Walter Zampieri, Head of Unit, Culture Policy and Intercultural dialogue at the Directorate General for Education and Culture at the European Commission, stresses the same and says that Culture and Creative Industries encompass around 4% of GDP in Europe. This is an important field in Europe today.
Ukraine is eager to build relations with the EU, an agenda has finally been signed that will guarantee cooperation. Culture and Creative Industries are one of the areas where money will be spent and efforts put in.
But can culture play this role? And can it just be instrumental? Doesn’t artistic value and quality need to be at the core of any such discussions?
One of the speakers, Mr Luciano Gloor, got the chance to answer a question posed by a man in film business that was wondering how to meet what he saw as propaganda done by the Russians, and if perhaps film could be a tool to counteract this?
The answer was straightforward and clear: As soon as you forget your passion and artistic values in producing your art, it will also become propaganda.
The audience will immediately see through any such attempt and judge you as others are judged that only commit to use art as propaganda.
Cooperation, not competition was this year’s theme for the network Trans Europe Halles’ yearly conference in Plzen, Czech Republic on October 9-12.
But the main topic and worry during this conference was the fact that the network lost its European network support from European Union.
The European Union was set up in 1945 after the Great Wars with the aim to through cooperation build a peaceful Europe. Mobility has therefore been central for the European Commission as a way to facilitate people to meet.
The European networks within culture have played an important role in this regard. People have been meeting over old closed borders, across political differences or old rival countries. On a network meeting recently with Encatc, the European Network for Cultural Administration Training Centres, Russian and Ukrainian participants discussed art management and its development in the midst of the Ukrainian crises. East meet West, North meet South, and across. It goes back to Socrates (469-399 BC) and his idea of the value of the Socratic discussion where arguments meet and a learning process can start.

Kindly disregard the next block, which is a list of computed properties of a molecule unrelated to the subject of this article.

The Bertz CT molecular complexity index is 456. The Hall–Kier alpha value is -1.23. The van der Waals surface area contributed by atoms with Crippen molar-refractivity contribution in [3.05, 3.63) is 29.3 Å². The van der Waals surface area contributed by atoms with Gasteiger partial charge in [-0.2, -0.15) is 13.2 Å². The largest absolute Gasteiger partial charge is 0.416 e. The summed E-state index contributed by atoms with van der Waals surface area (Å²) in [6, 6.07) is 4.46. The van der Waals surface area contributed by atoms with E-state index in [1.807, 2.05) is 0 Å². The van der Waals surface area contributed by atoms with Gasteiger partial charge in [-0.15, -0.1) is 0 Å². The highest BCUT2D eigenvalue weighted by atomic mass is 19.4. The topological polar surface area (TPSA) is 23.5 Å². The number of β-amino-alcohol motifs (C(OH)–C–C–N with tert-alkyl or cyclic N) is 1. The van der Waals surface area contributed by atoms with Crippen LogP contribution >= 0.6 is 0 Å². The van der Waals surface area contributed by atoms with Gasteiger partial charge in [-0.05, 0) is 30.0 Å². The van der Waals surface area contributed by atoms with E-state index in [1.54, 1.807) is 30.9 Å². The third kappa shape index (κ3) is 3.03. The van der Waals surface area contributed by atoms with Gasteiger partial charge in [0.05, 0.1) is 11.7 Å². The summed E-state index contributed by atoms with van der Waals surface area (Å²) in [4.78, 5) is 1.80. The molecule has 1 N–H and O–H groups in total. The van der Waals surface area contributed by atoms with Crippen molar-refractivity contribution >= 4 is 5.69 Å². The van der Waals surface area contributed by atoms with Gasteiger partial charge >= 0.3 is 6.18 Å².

These are significant meetings and their importance should not be under estimated. The European Union should continue support a wide variety of European networks.
They have made their home their creative space. From the house situated in the small village of Kaykino, with the forest around the corner, a big garden space for sculptures, and the outhouses with great potential for future ideas, project manager (and former fashion designer) Olga and sculptor Viktor Gracheva have created a space from which they run their artistic and cultural projects as well as exchanges and seminars.
Their home turns into an inspiring and warm space for discussions in a second, and on October 23–27 this is taking place. Their mission is to try to with art and culture turn the negative trend in the villages of Begunitsy and Kaykino, situated around 100 km outside of St Petersburg.
The villages have long struggled with a negative population trend; young people leave the countryside to move to the cities. Agriculture is declining, unemployment is high. There is a need to find new development tools to end this negative spiral.
This and lots more was discussed during the Creative Camp Kaykino where Swedish sculptor and owner of Stonezone Lukas Arons attended, as well as local municipal Commissioner and the Cultural Secretary of Munkedal Municipality in Sweden participated. Nätverkstan was also there.
When Theatre Goose on a String started in 1968 it played an important role in the resistance movement against communism in what then was Czechoslovakia. By sneaking in one or two words of the revolution into the performances on stage, the audience and the actors came to play different roles in strengthening the struggle in the real life drama.
Society has changed dramatically since then. Czechoslovakia has become Czech Republic and Slovakia. Communism has ended. The theatre has had to find its role in this new context. And more changes are to wait.
The platform Centre for Experimental Theatre consists of three theatre stages: Theatre Goose on a string, Theatre On the table, and HaDivadlo. They play together around 600 performances (theatre plays, events, festivals, readings) per year for full houses. Of the budget of 2 million euros per year, two thirds (2/3) comes from the city of Brno, the rest is through other income sources such as ticket sales, tours, projects. Sponsoring is zero.